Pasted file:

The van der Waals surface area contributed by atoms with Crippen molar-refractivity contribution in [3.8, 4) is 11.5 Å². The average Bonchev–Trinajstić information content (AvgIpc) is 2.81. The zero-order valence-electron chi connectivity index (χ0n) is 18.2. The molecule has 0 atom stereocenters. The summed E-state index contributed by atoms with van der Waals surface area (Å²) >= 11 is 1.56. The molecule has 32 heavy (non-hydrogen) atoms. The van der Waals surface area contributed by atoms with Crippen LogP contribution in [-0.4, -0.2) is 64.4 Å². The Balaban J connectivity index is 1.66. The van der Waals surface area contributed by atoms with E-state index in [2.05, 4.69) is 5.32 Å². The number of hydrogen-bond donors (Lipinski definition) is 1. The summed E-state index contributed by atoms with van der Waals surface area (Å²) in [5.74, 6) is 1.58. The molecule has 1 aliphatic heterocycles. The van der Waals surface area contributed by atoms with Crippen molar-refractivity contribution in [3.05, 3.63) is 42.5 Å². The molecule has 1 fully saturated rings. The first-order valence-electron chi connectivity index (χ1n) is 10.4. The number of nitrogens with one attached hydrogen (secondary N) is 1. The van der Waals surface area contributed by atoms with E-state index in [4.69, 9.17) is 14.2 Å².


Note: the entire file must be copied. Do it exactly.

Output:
The van der Waals surface area contributed by atoms with Crippen molar-refractivity contribution in [3.8, 4) is 11.5 Å². The average Bonchev–Trinajstić information content (AvgIpc) is 2.81. The zero-order valence-electron chi connectivity index (χ0n) is 18.2. The molecule has 0 atom stereocenters. The summed E-state index contributed by atoms with van der Waals surface area (Å²) >= 11 is 1.56. The molecule has 32 heavy (non-hydrogen) atoms. The van der Waals surface area contributed by atoms with Crippen LogP contribution in [-0.4, -0.2) is 64.4 Å². The Balaban J connectivity index is 1.66. The van der Waals surface area contributed by atoms with E-state index in [2.05, 4.69) is 5.32 Å². The number of hydrogen-bond donors (Lipinski definition) is 1. The summed E-state index contributed by atoms with van der Waals surface area (Å²) in [5.74, 6) is 1.58. The molecule has 1 aliphatic heterocycles. The van der Waals surface area contributed by atoms with Crippen molar-refractivity contribution in [3.05, 3.63) is 42.5 Å². The molecule has 1 fully saturated rings. The first-order valence-electron chi connectivity index (χ1n) is 10.4. The number of nitrogens with one attached hydrogen (secondary N) is 1. The van der Waals surface area contributed by atoms with E-state index in [4.69, 9.17) is 14.2 Å².